- Georgy Muratov, Russia's permanent representative in Crimea, told Greece not to give Russia's S-300 anti-aircraft missile systems to Ukraine.
- Turkey said it would destroy the missiles ahead of time if they were sent as planned. In the end, the S-300 was put on Crete as part of a deal brokered by the US.
Russia told Greece on Monday that sending Greece’s S-300 missile defence system to Ukraine would be “a very provocative move.”
Maria Zakharova, a spokeswoman for the Russian Foreign Ministry, said that the Russian military will find and destroy any weapons sent to Ukraine.
Zakharova said, “We think it’s very provocative that the Kyiv regime wants to get S-300s or other Russian/Soviet air defence systems that will be used against Russia.”
“Greek officials recently said that they were ready to give Ukraine the S-300 PMU1 missile defence system, but only if the Ukrainians gave them American Patriot missile defence systems to replace them,” she said.
“Greece doesn’t care at all about the international rules about buying and selling arms,” she said.
Russia’s threats came after unconfirmed reports that the Greek Defense Minister, Nikos Panagiotopoulos, promised to send the S-300 system that is currently stored in Crete in exchange for US-made Patriots.
Nikos Panagiotopoulos was quoted as saying, “If the US puts a Patriot system on Crete, and then integrates it into the national air defence system, the S-300s can be taken away.” He also said that the same thing would happen with any other Russian air defence system that the US would like to send to Ukraine.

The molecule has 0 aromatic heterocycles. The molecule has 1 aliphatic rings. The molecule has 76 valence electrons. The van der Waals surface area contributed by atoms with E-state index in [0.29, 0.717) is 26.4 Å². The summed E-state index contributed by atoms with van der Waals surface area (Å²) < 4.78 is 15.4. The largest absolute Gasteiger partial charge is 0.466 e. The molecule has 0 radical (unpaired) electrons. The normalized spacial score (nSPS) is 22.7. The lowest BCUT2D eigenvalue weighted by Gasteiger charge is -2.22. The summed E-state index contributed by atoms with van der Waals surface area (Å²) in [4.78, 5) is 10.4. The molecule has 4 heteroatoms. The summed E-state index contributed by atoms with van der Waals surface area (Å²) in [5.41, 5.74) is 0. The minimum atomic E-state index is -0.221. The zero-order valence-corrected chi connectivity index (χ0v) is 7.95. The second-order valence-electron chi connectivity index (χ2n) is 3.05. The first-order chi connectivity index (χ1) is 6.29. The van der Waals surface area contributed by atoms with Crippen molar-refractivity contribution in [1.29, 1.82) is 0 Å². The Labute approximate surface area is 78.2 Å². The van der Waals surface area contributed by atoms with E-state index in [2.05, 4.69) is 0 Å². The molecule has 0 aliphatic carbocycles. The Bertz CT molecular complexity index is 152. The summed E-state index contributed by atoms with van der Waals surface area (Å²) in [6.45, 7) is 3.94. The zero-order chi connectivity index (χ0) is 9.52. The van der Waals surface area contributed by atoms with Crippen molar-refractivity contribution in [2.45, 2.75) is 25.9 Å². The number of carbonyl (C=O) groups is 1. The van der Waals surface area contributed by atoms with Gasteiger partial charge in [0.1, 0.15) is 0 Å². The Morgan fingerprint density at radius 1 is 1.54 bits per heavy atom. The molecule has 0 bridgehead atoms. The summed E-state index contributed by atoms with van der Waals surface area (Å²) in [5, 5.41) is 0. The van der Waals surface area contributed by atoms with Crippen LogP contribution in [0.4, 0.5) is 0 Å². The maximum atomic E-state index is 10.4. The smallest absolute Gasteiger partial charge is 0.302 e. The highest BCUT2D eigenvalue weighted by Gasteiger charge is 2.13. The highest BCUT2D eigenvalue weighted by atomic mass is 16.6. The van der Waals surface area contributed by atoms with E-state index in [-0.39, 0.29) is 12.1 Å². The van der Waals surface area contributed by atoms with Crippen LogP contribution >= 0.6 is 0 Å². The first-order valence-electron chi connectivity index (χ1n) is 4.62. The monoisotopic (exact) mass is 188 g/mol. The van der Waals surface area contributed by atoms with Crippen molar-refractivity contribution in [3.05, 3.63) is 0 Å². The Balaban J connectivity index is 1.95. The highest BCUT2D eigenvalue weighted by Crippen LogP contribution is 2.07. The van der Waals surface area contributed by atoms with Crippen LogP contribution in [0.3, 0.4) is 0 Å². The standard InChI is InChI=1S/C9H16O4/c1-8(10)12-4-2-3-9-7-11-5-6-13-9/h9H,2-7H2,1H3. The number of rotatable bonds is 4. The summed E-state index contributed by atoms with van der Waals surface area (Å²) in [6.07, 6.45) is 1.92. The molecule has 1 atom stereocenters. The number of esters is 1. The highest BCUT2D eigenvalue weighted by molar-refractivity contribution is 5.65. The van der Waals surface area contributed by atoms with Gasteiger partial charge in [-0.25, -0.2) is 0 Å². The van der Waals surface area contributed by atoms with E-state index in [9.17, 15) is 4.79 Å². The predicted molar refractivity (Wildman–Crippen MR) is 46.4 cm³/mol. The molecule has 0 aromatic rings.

Georgy Muratov, Russia’s permanent representative in Crimea, told Greece not to give Russia’s S-300 anti-aircraft missile systems to Ukraine. He said that doing so would be a “irrational show of hostility toward Russia.”
Muratov told the Russian state news agency RIA Novosti, “Such a move by Athens would not only be an irrational show of hostility toward Russia, but also a dangerous step toward its own national interests, as the Greek public opinion is already loudly emphasising.”
As of Tuesday, Greece had not officially said whether or not it would give Ukraine S-300s.
Panagiotopoulos had ruled out the possibility that Greece would give Ukraine its S-300s in June 2022, saying that Greece was facing “a real threat” and that it would not give Ukraine “what we need, what is useful, and what is mostly operationally active.”
In 1997, Cyprus bought the S-300 to protect itself from an attack by Turkey. In response, Turkey said it would destroy the missiles ahead of time if they were sent as planned. In the end, the S-300 was put on Crete as part of a deal brokered by the US.